Under the new scheme, Mr Lenihan said that the limit that can be raised by companies will be increased from €2m to €10m. The amount that can be raised in any 12-month period will be increased from €1.5m to €2.5m. Certification requirements will also be simplified.

The minister said the three-year corporation tax exemption for start-up companies starting a new trade in 2011 will be extended and amended so that the relief will be linked to the amount of employers' PRSI paid by the company.

1637 There will be a 'fundamental reform' of stamp duty on residential property deals.

There will be a flat rate of 1% on all residential property deals up to €1m, with 2% on deals above €2m.

The car scrappage scheme is to be extended for another six months to 30 June. VRT relief for hybrid and flexible fuel vehicles are being extended.

Mr Lenihan also said he was ensuring that internet betting was subject to the same level of betting duty as that which takes place in high street betting shops.

He also announced changes in the relevant contracts withholding tax, with a new rate of 20% applying to sub-contractors registered for tax. The existing 35% rate stays for sub-contractors not registered for tax.

There is to be a new incentive for improving energy efficiency in homes, with standard-rated tax relief available on spending of up to €10,000 on a list of approved works.

The total available in a year will be €30m. Full details are to be provided in the Finance Bill.

1632 The State car fleet will be reduced by a third over the next two years.

Former Taoisigh and Presidents and 'other users' will pool their use of the cars.

The engine sizes of the cars used will also be reduced to two litres or less as the cars in the fleet are replaced.

One of the two Government aircraft will not be replaced when it reaches the end of its operational lifespan.

Long service increments and Ministerial pensions will not be paid to TDs after the next election.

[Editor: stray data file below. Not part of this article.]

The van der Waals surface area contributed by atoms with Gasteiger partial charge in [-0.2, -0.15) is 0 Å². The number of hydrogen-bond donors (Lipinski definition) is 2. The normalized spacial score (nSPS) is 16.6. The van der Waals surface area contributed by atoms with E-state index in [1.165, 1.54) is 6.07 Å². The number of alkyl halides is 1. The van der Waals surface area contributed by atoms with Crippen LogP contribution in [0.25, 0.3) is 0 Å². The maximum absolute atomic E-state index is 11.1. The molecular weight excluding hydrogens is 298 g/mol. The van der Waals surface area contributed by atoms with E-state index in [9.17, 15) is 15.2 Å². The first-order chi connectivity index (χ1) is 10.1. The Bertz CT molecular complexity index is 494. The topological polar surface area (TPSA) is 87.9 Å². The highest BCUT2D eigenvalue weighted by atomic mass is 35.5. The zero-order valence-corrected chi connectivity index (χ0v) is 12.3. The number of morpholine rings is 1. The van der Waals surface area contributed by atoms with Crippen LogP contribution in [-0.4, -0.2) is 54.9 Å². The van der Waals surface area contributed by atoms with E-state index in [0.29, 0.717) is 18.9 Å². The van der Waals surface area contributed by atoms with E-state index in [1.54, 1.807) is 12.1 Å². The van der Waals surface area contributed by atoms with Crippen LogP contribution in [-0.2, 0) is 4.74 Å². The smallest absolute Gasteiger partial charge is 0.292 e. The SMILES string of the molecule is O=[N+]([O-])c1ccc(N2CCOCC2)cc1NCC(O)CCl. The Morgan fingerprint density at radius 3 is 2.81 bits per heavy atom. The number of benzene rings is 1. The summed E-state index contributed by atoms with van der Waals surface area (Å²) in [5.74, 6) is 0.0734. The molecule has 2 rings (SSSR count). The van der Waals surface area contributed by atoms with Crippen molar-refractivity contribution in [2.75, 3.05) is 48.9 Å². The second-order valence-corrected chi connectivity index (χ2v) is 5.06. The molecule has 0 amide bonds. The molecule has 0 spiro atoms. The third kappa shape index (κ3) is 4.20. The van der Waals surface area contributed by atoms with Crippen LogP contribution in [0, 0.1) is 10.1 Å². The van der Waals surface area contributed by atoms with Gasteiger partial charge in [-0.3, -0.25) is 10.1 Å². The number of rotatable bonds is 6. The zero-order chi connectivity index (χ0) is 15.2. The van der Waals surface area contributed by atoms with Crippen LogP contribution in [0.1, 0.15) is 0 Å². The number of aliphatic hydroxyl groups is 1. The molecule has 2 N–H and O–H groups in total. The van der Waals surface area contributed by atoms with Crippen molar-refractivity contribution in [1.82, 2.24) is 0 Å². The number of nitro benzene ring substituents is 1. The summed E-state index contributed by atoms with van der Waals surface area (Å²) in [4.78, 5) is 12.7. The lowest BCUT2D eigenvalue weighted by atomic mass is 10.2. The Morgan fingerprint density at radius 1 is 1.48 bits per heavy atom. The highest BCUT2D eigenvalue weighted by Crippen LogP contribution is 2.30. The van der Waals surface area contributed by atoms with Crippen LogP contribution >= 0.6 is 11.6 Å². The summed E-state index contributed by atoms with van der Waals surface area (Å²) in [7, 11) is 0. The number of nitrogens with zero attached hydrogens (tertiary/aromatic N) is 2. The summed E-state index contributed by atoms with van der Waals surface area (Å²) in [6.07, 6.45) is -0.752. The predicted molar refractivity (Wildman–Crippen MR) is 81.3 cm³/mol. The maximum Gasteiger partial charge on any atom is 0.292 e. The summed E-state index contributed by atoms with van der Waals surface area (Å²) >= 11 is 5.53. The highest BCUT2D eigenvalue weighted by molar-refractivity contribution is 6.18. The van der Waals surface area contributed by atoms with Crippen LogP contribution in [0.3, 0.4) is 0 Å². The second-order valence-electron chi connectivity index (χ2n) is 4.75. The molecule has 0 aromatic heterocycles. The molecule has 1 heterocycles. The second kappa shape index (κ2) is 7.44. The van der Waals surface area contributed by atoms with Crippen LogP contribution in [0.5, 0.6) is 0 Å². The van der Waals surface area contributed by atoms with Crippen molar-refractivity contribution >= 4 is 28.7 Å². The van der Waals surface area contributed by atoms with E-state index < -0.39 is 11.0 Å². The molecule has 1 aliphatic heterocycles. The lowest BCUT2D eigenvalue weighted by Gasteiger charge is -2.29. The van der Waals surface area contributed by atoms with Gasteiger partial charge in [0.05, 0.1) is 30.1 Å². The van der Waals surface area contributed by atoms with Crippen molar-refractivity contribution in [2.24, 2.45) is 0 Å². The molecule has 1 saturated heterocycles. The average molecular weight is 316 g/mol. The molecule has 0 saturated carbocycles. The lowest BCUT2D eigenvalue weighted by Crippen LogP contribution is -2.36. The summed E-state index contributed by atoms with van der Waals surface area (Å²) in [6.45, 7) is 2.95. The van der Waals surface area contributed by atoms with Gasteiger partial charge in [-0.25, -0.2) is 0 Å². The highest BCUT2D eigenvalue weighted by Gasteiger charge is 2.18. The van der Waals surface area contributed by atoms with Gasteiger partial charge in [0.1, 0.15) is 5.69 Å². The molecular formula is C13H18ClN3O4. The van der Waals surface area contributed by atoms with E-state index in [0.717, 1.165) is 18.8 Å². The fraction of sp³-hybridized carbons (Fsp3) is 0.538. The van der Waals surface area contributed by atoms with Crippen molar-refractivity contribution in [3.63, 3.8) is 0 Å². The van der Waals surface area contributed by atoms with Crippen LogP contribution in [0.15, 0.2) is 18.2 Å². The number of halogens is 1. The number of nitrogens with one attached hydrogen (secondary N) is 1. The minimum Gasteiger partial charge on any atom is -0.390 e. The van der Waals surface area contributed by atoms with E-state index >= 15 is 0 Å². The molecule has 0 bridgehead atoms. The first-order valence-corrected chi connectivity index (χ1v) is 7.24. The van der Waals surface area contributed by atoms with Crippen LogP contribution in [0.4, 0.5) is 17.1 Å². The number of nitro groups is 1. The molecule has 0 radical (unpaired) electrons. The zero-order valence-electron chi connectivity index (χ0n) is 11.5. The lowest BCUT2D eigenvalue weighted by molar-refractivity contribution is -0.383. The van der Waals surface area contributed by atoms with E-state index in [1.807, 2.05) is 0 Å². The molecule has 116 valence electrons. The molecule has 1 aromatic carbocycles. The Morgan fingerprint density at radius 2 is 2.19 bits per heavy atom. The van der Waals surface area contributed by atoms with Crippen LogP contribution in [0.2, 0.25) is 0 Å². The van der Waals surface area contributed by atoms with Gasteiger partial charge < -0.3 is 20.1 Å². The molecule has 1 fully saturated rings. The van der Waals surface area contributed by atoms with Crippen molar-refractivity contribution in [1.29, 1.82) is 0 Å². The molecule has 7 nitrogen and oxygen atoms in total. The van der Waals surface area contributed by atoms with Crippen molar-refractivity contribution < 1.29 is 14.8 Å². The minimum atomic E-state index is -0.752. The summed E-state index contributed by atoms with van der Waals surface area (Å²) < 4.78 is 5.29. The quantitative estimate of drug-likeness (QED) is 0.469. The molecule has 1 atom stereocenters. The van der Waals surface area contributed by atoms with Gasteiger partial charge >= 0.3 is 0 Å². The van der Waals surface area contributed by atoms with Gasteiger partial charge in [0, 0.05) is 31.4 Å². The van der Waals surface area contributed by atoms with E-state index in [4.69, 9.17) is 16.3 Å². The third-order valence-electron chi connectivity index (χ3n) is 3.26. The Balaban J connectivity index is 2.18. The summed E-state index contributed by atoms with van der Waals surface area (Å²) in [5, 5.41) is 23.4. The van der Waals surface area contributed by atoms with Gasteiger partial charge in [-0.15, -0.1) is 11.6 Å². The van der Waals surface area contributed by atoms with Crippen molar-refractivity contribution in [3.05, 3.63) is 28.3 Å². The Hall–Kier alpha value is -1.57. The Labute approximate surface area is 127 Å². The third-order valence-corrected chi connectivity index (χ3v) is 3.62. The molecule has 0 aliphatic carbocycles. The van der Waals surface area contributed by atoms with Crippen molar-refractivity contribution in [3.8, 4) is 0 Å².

A number of Secretaries General, whose pay would have been higher than the Taoiseach's as a result of his pay reduction, have volunteered to adjust their salaries to bring them in line with the Taoiseach.

1626 Petrol up 4c, diesel up 2c from midnight.

1624 Air Travel Tax will be cut to €3 from March 2011.

1618 Income and health levies to be replaced by single universal social charge. It will have 'one set of rules on a broad base'.

The employee PRSI contribution ceiling will also be scrapped while the PRSI rate for the self-employed, higher earning public servants and office holders will be increased.

Mr Lenihan said he will reduce the value of bands and credits by 10% in line with overall reductions in income while he also wants to tackle the 'excessive' reliefs associated with private pension provision.

Mr Lenihan said those on the new reduced minimum wage will not be brought into the tax net.

1615 In an effort to help the unemployed, an extra 15,000 activation places and supports will be allocated at a cost of €200m.

The National Employment Action Plan will be refocused to establish clearer pathways to employment by ensuring that State agencies interact early and often with those to have lost their jobs.

The Skills Development and Internship Programme will provide up to 5,000 places in the private sector with a contribution from that sector of an additional €38m or so to pay some of the costs of internships.

The Work Placement Programme will provide up to 5,000 places in the public service.

A New Community Work Placement Scheme will provide up to 5,000 additional places in the community and voluntary sector.

1611 Public service pensions above €12,000 a year will be cut by an average of 4%.

The Minister said a grace period, under which previous salary levels were used to calculate pensions, had been due to expire at the end of 2011.

This is being extended by two months, but those retiring during the grace period will still face the reductions announced today.

A new single pension scheme for new public service entrants will come into effect in 2011, with pensions based on career average earnings rather than final pay. Post-retirement rises will be based on inflation rather than pay.

1607 The Taoiseach's salary will be cut by €14,000, ministers lose €10,000 while judges will have their pay capped at €250,000.

1603 €200m provided for training and work placement supports for the unemployed.

1602 An additional €14m has been allocated to the fuel allowance scheme, which works out at about €40 for each recipient, in light of the recent cold weather.

1600 There will be a €10 reduction in child benefit.

1557 The underlying budget deficit has stabilised at 11.6% of GDP and our tax revenues are ahead of target despite a weak start to the year and our spending has been brought under control.

The minister said without the support of the IMF and EU there would have been serious doubts about the ability of the State to raise funds at reasonable cost to pay for key public services and to provide a functioning banking system to support economic activity.

1556 As expected, there will be no reduction in the State Pension.